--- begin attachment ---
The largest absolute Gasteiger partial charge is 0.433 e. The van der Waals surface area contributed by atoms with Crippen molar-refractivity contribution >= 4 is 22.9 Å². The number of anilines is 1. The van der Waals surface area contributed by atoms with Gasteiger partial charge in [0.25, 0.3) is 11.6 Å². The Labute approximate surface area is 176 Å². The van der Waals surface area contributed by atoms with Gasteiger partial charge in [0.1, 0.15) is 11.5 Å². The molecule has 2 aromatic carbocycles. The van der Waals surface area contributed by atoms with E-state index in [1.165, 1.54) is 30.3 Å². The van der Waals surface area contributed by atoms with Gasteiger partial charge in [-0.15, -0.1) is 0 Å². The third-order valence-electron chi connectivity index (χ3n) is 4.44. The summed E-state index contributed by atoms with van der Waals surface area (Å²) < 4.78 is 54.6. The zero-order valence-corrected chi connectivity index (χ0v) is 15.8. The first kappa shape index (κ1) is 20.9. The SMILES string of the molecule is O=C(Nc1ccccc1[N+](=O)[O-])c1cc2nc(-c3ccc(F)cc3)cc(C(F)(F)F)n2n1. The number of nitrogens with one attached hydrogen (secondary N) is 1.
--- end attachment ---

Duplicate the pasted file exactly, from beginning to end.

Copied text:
The largest absolute Gasteiger partial charge is 0.433 e. The van der Waals surface area contributed by atoms with Crippen molar-refractivity contribution >= 4 is 22.9 Å². The number of anilines is 1. The van der Waals surface area contributed by atoms with Gasteiger partial charge in [0.25, 0.3) is 11.6 Å². The Labute approximate surface area is 176 Å². The van der Waals surface area contributed by atoms with Gasteiger partial charge in [0.1, 0.15) is 11.5 Å². The molecule has 2 aromatic carbocycles. The van der Waals surface area contributed by atoms with E-state index in [1.165, 1.54) is 30.3 Å². The van der Waals surface area contributed by atoms with Gasteiger partial charge in [-0.15, -0.1) is 0 Å². The third-order valence-electron chi connectivity index (χ3n) is 4.44. The summed E-state index contributed by atoms with van der Waals surface area (Å²) < 4.78 is 54.6. The zero-order valence-corrected chi connectivity index (χ0v) is 15.8. The first kappa shape index (κ1) is 20.9. The SMILES string of the molecule is O=C(Nc1ccccc1[N+](=O)[O-])c1cc2nc(-c3ccc(F)cc3)cc(C(F)(F)F)n2n1. The number of nitrogens with one attached hydrogen (secondary N) is 1.